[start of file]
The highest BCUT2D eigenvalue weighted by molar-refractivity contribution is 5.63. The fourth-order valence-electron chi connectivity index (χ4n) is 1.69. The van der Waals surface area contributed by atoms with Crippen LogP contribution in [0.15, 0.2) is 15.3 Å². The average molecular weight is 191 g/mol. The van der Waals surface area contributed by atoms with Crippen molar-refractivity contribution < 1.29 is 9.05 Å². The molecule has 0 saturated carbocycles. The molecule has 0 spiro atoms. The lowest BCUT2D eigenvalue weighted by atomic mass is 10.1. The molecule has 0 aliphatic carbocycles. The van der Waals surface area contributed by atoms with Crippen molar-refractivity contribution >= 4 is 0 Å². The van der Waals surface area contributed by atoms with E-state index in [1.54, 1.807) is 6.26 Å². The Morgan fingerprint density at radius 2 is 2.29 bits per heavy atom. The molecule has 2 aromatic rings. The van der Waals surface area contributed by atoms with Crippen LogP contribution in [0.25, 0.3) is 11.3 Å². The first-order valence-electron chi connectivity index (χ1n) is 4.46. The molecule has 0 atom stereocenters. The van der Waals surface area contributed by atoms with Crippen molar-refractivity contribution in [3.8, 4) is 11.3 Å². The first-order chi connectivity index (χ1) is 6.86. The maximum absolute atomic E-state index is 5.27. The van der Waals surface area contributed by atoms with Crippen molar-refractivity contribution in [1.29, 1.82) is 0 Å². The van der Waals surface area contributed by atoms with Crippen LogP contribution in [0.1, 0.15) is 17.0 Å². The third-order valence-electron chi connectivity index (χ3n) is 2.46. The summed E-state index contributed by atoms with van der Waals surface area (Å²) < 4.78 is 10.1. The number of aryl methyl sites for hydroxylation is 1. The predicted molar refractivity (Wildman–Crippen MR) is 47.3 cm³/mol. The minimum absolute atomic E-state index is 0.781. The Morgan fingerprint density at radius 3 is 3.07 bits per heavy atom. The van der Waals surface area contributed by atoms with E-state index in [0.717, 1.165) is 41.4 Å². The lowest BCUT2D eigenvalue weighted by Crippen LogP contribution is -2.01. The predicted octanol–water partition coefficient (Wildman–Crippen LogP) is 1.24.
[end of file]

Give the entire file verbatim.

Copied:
The highest BCUT2D eigenvalue weighted by molar-refractivity contribution is 5.63. The fourth-order valence-electron chi connectivity index (χ4n) is 1.69. The van der Waals surface area contributed by atoms with Crippen LogP contribution in [0.15, 0.2) is 15.3 Å². The average molecular weight is 191 g/mol. The van der Waals surface area contributed by atoms with Crippen molar-refractivity contribution < 1.29 is 9.05 Å². The molecule has 0 saturated carbocycles. The molecule has 0 spiro atoms. The lowest BCUT2D eigenvalue weighted by atomic mass is 10.1. The molecule has 0 aliphatic carbocycles. The van der Waals surface area contributed by atoms with Crippen molar-refractivity contribution >= 4 is 0 Å². The van der Waals surface area contributed by atoms with E-state index in [1.54, 1.807) is 6.26 Å². The Morgan fingerprint density at radius 2 is 2.29 bits per heavy atom. The molecule has 2 aromatic rings. The van der Waals surface area contributed by atoms with Crippen LogP contribution in [0.25, 0.3) is 11.3 Å². The first-order valence-electron chi connectivity index (χ1n) is 4.46. The molecule has 0 atom stereocenters. The van der Waals surface area contributed by atoms with Crippen molar-refractivity contribution in [3.8, 4) is 11.3 Å². The first-order chi connectivity index (χ1) is 6.86. The maximum absolute atomic E-state index is 5.27. The van der Waals surface area contributed by atoms with Crippen molar-refractivity contribution in [1.29, 1.82) is 0 Å². The van der Waals surface area contributed by atoms with Crippen LogP contribution in [0.1, 0.15) is 17.0 Å². The third-order valence-electron chi connectivity index (χ3n) is 2.46. The summed E-state index contributed by atoms with van der Waals surface area (Å²) < 4.78 is 10.1. The number of aryl methyl sites for hydroxylation is 1. The predicted molar refractivity (Wildman–Crippen MR) is 47.3 cm³/mol. The minimum absolute atomic E-state index is 0.781. The Morgan fingerprint density at radius 3 is 3.07 bits per heavy atom. The van der Waals surface area contributed by atoms with E-state index in [0.717, 1.165) is 41.4 Å². The lowest BCUT2D eigenvalue weighted by Crippen LogP contribution is -2.01. The predicted octanol–water partition coefficient (Wildman–Crippen LogP) is 1.24.